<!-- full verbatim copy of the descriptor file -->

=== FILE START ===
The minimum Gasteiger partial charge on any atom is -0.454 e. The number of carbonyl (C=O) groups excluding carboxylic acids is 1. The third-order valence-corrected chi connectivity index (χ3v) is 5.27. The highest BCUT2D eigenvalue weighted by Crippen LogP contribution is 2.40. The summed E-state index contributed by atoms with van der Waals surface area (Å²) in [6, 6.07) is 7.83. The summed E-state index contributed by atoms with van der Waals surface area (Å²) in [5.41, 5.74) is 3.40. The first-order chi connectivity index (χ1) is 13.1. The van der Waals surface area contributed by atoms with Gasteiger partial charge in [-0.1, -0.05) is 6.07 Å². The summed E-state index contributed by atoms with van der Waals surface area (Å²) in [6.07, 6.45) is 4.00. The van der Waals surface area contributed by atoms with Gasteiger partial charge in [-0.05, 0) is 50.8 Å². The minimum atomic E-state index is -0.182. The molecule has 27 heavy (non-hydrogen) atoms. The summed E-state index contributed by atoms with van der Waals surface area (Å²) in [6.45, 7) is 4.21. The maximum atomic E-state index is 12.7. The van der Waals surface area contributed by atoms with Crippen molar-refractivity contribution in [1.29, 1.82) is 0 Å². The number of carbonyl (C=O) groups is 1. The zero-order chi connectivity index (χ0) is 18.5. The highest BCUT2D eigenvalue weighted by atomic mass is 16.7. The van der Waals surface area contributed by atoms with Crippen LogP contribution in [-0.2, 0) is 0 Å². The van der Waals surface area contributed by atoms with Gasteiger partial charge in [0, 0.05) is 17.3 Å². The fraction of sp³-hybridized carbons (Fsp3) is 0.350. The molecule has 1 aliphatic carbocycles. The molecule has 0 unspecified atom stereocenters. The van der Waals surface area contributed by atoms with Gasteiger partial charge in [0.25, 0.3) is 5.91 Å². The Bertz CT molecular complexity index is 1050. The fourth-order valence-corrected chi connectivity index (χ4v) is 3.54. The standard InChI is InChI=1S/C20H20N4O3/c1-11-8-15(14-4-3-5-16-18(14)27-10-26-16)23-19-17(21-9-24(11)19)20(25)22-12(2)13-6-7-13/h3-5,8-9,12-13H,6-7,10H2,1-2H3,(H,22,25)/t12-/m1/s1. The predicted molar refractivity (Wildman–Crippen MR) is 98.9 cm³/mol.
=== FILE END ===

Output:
The minimum Gasteiger partial charge on any atom is -0.454 e. The number of carbonyl (C=O) groups excluding carboxylic acids is 1. The third-order valence-corrected chi connectivity index (χ3v) is 5.27. The highest BCUT2D eigenvalue weighted by Crippen LogP contribution is 2.40. The summed E-state index contributed by atoms with van der Waals surface area (Å²) in [6, 6.07) is 7.83. The summed E-state index contributed by atoms with van der Waals surface area (Å²) in [5.41, 5.74) is 3.40. The first-order chi connectivity index (χ1) is 13.1. The van der Waals surface area contributed by atoms with Gasteiger partial charge in [-0.1, -0.05) is 6.07 Å². The summed E-state index contributed by atoms with van der Waals surface area (Å²) in [6.07, 6.45) is 4.00. The van der Waals surface area contributed by atoms with Gasteiger partial charge in [-0.05, 0) is 50.8 Å². The minimum atomic E-state index is -0.182. The molecule has 27 heavy (non-hydrogen) atoms. The summed E-state index contributed by atoms with van der Waals surface area (Å²) in [6.45, 7) is 4.21. The maximum atomic E-state index is 12.7. The van der Waals surface area contributed by atoms with Crippen molar-refractivity contribution in [1.29, 1.82) is 0 Å². The number of carbonyl (C=O) groups is 1. The zero-order chi connectivity index (χ0) is 18.5. The highest BCUT2D eigenvalue weighted by atomic mass is 16.7. The van der Waals surface area contributed by atoms with Crippen LogP contribution in [-0.2, 0) is 0 Å². The van der Waals surface area contributed by atoms with Gasteiger partial charge in [0, 0.05) is 17.3 Å². The fraction of sp³-hybridized carbons (Fsp3) is 0.350. The molecule has 1 aliphatic carbocycles. The molecule has 0 unspecified atom stereocenters. The van der Waals surface area contributed by atoms with Gasteiger partial charge in [0.25, 0.3) is 5.91 Å². The Bertz CT molecular complexity index is 1050. The fourth-order valence-corrected chi connectivity index (χ4v) is 3.54. The standard InChI is InChI=1S/C20H20N4O3/c1-11-8-15(14-4-3-5-16-18(14)27-10-26-16)23-19-17(21-9-24(11)19)20(25)22-12(2)13-6-7-13/h3-5,8-9,12-13H,6-7,10H2,1-2H3,(H,22,25)/t12-/m1/s1. The predicted molar refractivity (Wildman–Crippen MR) is 98.9 cm³/mol.